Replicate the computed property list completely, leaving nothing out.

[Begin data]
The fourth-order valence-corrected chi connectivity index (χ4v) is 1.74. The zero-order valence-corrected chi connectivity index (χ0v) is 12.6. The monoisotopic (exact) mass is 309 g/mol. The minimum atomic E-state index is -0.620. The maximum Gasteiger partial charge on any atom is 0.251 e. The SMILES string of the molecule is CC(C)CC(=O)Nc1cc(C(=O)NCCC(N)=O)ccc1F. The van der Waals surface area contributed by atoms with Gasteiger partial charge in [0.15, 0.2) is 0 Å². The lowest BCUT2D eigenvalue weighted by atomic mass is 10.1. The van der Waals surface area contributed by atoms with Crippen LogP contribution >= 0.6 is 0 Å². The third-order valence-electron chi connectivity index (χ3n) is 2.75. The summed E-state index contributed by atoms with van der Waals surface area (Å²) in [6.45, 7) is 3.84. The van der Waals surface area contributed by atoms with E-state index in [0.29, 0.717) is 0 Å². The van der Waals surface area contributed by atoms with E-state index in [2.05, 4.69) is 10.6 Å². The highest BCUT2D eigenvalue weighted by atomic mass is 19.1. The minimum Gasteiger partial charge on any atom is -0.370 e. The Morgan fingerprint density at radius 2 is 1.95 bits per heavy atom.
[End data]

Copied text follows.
The fourth-order valence-corrected chi connectivity index (χ4v) is 1.74. The zero-order valence-corrected chi connectivity index (χ0v) is 12.6. The monoisotopic (exact) mass is 309 g/mol. The minimum atomic E-state index is -0.620. The maximum Gasteiger partial charge on any atom is 0.251 e. The SMILES string of the molecule is CC(C)CC(=O)Nc1cc(C(=O)NCCC(N)=O)ccc1F. The van der Waals surface area contributed by atoms with Gasteiger partial charge in [0.15, 0.2) is 0 Å². The lowest BCUT2D eigenvalue weighted by atomic mass is 10.1. The van der Waals surface area contributed by atoms with Crippen LogP contribution >= 0.6 is 0 Å². The third-order valence-electron chi connectivity index (χ3n) is 2.75. The summed E-state index contributed by atoms with van der Waals surface area (Å²) in [6.45, 7) is 3.84. The van der Waals surface area contributed by atoms with E-state index in [0.29, 0.717) is 0 Å². The van der Waals surface area contributed by atoms with E-state index in [2.05, 4.69) is 10.6 Å². The highest BCUT2D eigenvalue weighted by atomic mass is 19.1. The minimum Gasteiger partial charge on any atom is -0.370 e. The Morgan fingerprint density at radius 2 is 1.95 bits per heavy atom.